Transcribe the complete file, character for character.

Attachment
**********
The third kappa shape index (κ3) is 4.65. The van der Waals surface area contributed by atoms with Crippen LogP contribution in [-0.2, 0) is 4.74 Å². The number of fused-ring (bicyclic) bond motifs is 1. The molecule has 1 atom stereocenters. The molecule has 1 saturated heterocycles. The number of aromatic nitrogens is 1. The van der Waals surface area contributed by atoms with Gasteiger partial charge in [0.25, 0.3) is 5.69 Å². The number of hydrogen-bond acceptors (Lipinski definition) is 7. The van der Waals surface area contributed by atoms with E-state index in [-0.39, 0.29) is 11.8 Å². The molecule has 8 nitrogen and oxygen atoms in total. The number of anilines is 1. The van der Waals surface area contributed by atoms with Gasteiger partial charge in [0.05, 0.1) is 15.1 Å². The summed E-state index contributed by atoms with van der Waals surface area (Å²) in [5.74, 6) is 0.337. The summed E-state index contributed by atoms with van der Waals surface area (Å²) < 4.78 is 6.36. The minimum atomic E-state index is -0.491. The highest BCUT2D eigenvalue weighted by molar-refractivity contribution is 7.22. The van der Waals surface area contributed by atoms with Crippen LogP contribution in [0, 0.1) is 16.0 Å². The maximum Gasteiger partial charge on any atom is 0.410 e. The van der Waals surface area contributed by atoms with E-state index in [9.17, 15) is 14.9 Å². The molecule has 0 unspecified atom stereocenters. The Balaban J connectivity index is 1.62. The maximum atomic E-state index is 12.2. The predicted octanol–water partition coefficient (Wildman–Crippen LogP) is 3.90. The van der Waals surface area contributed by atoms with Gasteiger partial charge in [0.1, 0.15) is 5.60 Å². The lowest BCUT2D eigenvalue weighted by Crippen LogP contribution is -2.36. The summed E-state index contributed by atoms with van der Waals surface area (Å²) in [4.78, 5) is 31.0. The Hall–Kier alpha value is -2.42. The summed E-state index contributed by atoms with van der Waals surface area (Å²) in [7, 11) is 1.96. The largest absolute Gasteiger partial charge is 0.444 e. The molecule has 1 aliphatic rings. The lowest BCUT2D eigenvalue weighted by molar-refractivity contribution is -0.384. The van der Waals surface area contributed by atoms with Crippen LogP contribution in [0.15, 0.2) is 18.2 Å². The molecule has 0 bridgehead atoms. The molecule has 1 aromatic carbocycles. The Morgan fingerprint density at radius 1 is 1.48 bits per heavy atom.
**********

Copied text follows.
The third kappa shape index (κ3) is 4.65. The van der Waals surface area contributed by atoms with Crippen LogP contribution in [-0.2, 0) is 4.74 Å². The number of fused-ring (bicyclic) bond motifs is 1. The molecule has 1 atom stereocenters. The molecule has 1 saturated heterocycles. The number of aromatic nitrogens is 1. The van der Waals surface area contributed by atoms with Gasteiger partial charge in [0.25, 0.3) is 5.69 Å². The number of hydrogen-bond acceptors (Lipinski definition) is 7. The van der Waals surface area contributed by atoms with E-state index in [-0.39, 0.29) is 11.8 Å². The molecule has 8 nitrogen and oxygen atoms in total. The number of anilines is 1. The van der Waals surface area contributed by atoms with Gasteiger partial charge in [0.05, 0.1) is 15.1 Å². The summed E-state index contributed by atoms with van der Waals surface area (Å²) in [5.74, 6) is 0.337. The summed E-state index contributed by atoms with van der Waals surface area (Å²) < 4.78 is 6.36. The minimum atomic E-state index is -0.491. The highest BCUT2D eigenvalue weighted by molar-refractivity contribution is 7.22. The van der Waals surface area contributed by atoms with Crippen LogP contribution in [0, 0.1) is 16.0 Å². The maximum Gasteiger partial charge on any atom is 0.410 e. The van der Waals surface area contributed by atoms with E-state index in [9.17, 15) is 14.9 Å². The molecule has 0 unspecified atom stereocenters. The Balaban J connectivity index is 1.62. The maximum atomic E-state index is 12.2. The predicted octanol–water partition coefficient (Wildman–Crippen LogP) is 3.90. The van der Waals surface area contributed by atoms with Gasteiger partial charge in [0.1, 0.15) is 5.60 Å². The lowest BCUT2D eigenvalue weighted by Crippen LogP contribution is -2.36. The summed E-state index contributed by atoms with van der Waals surface area (Å²) in [4.78, 5) is 31.0. The Hall–Kier alpha value is -2.42. The summed E-state index contributed by atoms with van der Waals surface area (Å²) in [7, 11) is 1.96. The largest absolute Gasteiger partial charge is 0.444 e. The molecule has 1 aliphatic rings. The lowest BCUT2D eigenvalue weighted by molar-refractivity contribution is -0.384. The van der Waals surface area contributed by atoms with Crippen LogP contribution in [0.15, 0.2) is 18.2 Å². The molecule has 0 bridgehead atoms. The molecule has 1 aromatic carbocycles. The Morgan fingerprint density at radius 1 is 1.48 bits per heavy atom.